December 04, 2015

CNAS Press Note: Women in Combat

By Katherine Kidder

Washington, December 4 – Following Secretary of Defense Ashton Carter’s announcement that all combat jobs will be open to women without exception, CNAS Military, Veterans, and Society Program Bacevich Fellow Katherine Kidder has written a new Press Note, “Women in Combat.”
 
The full press note is below:
 
Secretary of Defense Ashton Carter’s announcement that all combat jobs will be open to women without exception within 30 days is groundbreaking for the future of the United States military. This policy pronouncement specifically targets the ground forces (the Army and Marine Corps), particularly the infantry, where women were previously prohibited from serving. The pronouncement follows a series of highly-visible events, to include the graduation of three women from the Army’s elite Ranger School this summer, and the release of the Marine Corps’ Ground Combat Element Integration Task Force (GCEITF) study from earlier this year.
 
Of the services, only the Marine Corps requested exception on women in the infantry, which Secretary Carter overruled on the grounds that “we are a joint force, and I have decided to make a decision that applies to the entire force.”  The Marine Corps request for exception was based on findings from the GCEITF study, which found that “all-male units overwhelmingly outperformed integrated units in physical tasks.” However, the report also found that integrated units “excelled at complex decision-making.”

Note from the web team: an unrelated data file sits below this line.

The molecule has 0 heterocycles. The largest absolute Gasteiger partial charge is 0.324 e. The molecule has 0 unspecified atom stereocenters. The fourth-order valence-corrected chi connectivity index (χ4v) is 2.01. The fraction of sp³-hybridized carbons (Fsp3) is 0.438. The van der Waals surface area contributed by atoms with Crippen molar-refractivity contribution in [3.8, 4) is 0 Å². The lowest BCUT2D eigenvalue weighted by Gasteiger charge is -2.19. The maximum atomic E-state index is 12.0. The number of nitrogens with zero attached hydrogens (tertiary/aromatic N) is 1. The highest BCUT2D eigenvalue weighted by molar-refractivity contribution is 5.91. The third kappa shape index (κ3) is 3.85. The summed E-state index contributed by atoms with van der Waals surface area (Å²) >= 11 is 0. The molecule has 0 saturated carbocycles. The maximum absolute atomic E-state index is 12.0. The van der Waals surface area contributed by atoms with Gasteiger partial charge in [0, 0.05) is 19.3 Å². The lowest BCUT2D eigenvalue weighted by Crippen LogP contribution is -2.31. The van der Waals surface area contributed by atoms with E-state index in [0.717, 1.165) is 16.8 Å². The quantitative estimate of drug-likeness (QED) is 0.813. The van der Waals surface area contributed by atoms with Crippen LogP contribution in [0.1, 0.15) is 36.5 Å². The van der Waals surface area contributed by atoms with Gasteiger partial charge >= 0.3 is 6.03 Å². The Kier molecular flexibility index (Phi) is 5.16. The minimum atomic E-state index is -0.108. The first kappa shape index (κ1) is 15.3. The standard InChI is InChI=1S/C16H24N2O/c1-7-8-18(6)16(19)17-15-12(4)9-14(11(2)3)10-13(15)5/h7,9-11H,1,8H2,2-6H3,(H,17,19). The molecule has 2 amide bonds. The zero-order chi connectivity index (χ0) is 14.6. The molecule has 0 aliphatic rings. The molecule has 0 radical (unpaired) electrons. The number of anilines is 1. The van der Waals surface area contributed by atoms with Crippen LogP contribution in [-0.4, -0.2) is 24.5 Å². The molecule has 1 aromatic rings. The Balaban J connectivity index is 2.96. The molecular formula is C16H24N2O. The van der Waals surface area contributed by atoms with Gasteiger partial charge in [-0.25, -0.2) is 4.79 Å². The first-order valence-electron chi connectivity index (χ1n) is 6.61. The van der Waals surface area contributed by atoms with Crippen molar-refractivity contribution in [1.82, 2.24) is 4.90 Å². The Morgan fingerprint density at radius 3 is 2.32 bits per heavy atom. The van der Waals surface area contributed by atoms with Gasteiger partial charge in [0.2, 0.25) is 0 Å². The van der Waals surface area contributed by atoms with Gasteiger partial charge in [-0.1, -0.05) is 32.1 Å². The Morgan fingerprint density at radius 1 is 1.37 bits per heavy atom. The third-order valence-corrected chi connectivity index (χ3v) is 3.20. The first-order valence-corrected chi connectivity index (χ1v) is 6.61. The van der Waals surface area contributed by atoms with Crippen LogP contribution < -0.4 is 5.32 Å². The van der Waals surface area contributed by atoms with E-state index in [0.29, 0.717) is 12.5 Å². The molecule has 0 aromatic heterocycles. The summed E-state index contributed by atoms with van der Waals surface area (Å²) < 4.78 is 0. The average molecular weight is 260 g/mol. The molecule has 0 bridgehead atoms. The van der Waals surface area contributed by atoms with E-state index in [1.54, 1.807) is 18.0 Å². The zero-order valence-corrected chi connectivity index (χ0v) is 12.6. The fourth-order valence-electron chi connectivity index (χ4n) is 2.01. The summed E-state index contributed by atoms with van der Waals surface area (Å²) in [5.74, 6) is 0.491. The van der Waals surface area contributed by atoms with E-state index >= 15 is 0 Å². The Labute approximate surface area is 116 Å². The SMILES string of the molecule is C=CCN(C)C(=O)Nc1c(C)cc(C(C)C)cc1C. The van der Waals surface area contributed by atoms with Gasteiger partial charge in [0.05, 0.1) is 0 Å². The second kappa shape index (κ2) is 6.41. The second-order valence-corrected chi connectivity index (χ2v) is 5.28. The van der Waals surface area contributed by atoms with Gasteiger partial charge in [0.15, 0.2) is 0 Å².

The Secretary emphasized the need to uphold occupational standards, regardless of gender. “As long as they qualify and meet the standards, they will be able to contribute to our mission in ways they could not before … and even more importantly, our military will be better able to harness the skills and perspectives that talented women have to offer.” The new policy moves beyond issues of gender equality to enable better talent management and workforce optimization within the services, driving a competitive environment where the most qualified individuals are able to compete, regardless of gender. The policy change reflects broader de facto adaptations among the ground forces in particular during the wars in Iraq and Afghanistan, where over 320,000 women deployed to combat zones, comprising over 12 percent of service members deployed against the Global War on Terror.
 
The services must provide their updated implementation plans for integrating women into previously closed positions within the next 30 days. The ground forces can look to historical precedents and processes set by the Air Force and Navy, who opened many combat positions to women in the early 1990s.
 
Kidder is available for interviews. To arrange an interview, please contact Neal Urwitz at nurwitz@cnas.org or 202-457-9409.

  • Katherine Kidder